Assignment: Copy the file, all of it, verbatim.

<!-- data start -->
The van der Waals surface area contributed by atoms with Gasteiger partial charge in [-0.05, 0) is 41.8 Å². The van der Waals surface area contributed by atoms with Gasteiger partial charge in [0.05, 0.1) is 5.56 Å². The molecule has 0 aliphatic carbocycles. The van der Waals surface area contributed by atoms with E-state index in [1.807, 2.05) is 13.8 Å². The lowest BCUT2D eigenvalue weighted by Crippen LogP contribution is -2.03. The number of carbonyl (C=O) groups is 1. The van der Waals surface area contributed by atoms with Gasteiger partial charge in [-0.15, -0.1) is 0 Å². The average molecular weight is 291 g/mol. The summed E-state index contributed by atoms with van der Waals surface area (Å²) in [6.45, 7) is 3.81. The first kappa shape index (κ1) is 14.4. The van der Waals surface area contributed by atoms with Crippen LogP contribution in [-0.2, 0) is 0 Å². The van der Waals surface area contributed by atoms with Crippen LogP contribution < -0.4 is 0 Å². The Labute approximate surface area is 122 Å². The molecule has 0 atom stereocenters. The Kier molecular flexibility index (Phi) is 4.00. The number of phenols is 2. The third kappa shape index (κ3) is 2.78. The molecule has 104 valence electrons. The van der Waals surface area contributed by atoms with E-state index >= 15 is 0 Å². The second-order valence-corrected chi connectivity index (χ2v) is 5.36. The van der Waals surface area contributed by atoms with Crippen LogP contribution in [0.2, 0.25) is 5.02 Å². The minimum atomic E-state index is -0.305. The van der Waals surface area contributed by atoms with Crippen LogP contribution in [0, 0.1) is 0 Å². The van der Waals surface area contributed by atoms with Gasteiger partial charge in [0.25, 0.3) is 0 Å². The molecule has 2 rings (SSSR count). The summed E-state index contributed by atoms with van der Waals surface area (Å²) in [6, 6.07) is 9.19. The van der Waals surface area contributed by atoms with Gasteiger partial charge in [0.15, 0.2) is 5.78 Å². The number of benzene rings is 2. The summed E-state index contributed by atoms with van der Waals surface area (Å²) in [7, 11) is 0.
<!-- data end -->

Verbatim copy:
The van der Waals surface area contributed by atoms with Gasteiger partial charge in [-0.05, 0) is 41.8 Å². The van der Waals surface area contributed by atoms with Gasteiger partial charge in [0.05, 0.1) is 5.56 Å². The molecule has 0 aliphatic carbocycles. The van der Waals surface area contributed by atoms with E-state index in [1.807, 2.05) is 13.8 Å². The lowest BCUT2D eigenvalue weighted by Crippen LogP contribution is -2.03. The number of carbonyl (C=O) groups is 1. The van der Waals surface area contributed by atoms with Gasteiger partial charge in [-0.15, -0.1) is 0 Å². The average molecular weight is 291 g/mol. The summed E-state index contributed by atoms with van der Waals surface area (Å²) in [6.45, 7) is 3.81. The first kappa shape index (κ1) is 14.4. The van der Waals surface area contributed by atoms with Crippen LogP contribution in [-0.2, 0) is 0 Å². The van der Waals surface area contributed by atoms with Crippen LogP contribution < -0.4 is 0 Å². The Labute approximate surface area is 122 Å². The molecule has 0 atom stereocenters. The Kier molecular flexibility index (Phi) is 4.00. The number of phenols is 2. The third kappa shape index (κ3) is 2.78. The molecule has 104 valence electrons. The van der Waals surface area contributed by atoms with E-state index >= 15 is 0 Å². The second-order valence-corrected chi connectivity index (χ2v) is 5.36. The van der Waals surface area contributed by atoms with Crippen LogP contribution in [0.2, 0.25) is 5.02 Å². The minimum atomic E-state index is -0.305. The van der Waals surface area contributed by atoms with Crippen LogP contribution in [0, 0.1) is 0 Å². The van der Waals surface area contributed by atoms with Gasteiger partial charge in [0.25, 0.3) is 0 Å². The molecule has 2 rings (SSSR count). The summed E-state index contributed by atoms with van der Waals surface area (Å²) in [6, 6.07) is 9.19. The van der Waals surface area contributed by atoms with Gasteiger partial charge in [0.15, 0.2) is 5.78 Å². The number of benzene rings is 2. The summed E-state index contributed by atoms with van der Waals surface area (Å²) in [7, 11) is 0.